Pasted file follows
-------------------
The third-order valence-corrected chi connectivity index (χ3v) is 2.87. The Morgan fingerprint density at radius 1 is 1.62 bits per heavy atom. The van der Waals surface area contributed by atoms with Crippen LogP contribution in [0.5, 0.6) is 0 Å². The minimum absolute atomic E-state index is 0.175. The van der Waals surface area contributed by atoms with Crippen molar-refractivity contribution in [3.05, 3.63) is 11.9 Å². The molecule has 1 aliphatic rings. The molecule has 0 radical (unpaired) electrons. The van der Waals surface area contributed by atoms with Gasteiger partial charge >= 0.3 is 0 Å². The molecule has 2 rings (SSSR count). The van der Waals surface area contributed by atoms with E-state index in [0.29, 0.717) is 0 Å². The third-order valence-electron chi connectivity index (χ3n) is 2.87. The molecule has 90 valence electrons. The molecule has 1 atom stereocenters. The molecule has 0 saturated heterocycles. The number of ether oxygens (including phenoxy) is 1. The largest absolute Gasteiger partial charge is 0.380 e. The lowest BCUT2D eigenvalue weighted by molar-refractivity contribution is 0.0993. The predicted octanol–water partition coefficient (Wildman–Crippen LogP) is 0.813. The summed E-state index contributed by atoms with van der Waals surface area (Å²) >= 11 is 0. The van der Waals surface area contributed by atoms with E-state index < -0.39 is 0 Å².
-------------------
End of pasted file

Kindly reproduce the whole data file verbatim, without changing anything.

The third-order valence-corrected chi connectivity index (χ3v) is 2.87. The Morgan fingerprint density at radius 1 is 1.62 bits per heavy atom. The van der Waals surface area contributed by atoms with Crippen LogP contribution in [0.5, 0.6) is 0 Å². The minimum absolute atomic E-state index is 0.175. The van der Waals surface area contributed by atoms with Crippen molar-refractivity contribution in [3.05, 3.63) is 11.9 Å². The molecule has 1 aliphatic rings. The molecule has 0 radical (unpaired) electrons. The van der Waals surface area contributed by atoms with Gasteiger partial charge >= 0.3 is 0 Å². The molecule has 2 rings (SSSR count). The van der Waals surface area contributed by atoms with E-state index in [0.29, 0.717) is 0 Å². The third-order valence-electron chi connectivity index (χ3n) is 2.87. The molecule has 90 valence electrons. The molecule has 1 atom stereocenters. The molecule has 0 saturated heterocycles. The number of ether oxygens (including phenoxy) is 1. The largest absolute Gasteiger partial charge is 0.380 e. The lowest BCUT2D eigenvalue weighted by molar-refractivity contribution is 0.0993. The predicted octanol–water partition coefficient (Wildman–Crippen LogP) is 0.813. The summed E-state index contributed by atoms with van der Waals surface area (Å²) >= 11 is 0. The van der Waals surface area contributed by atoms with E-state index < -0.39 is 0 Å².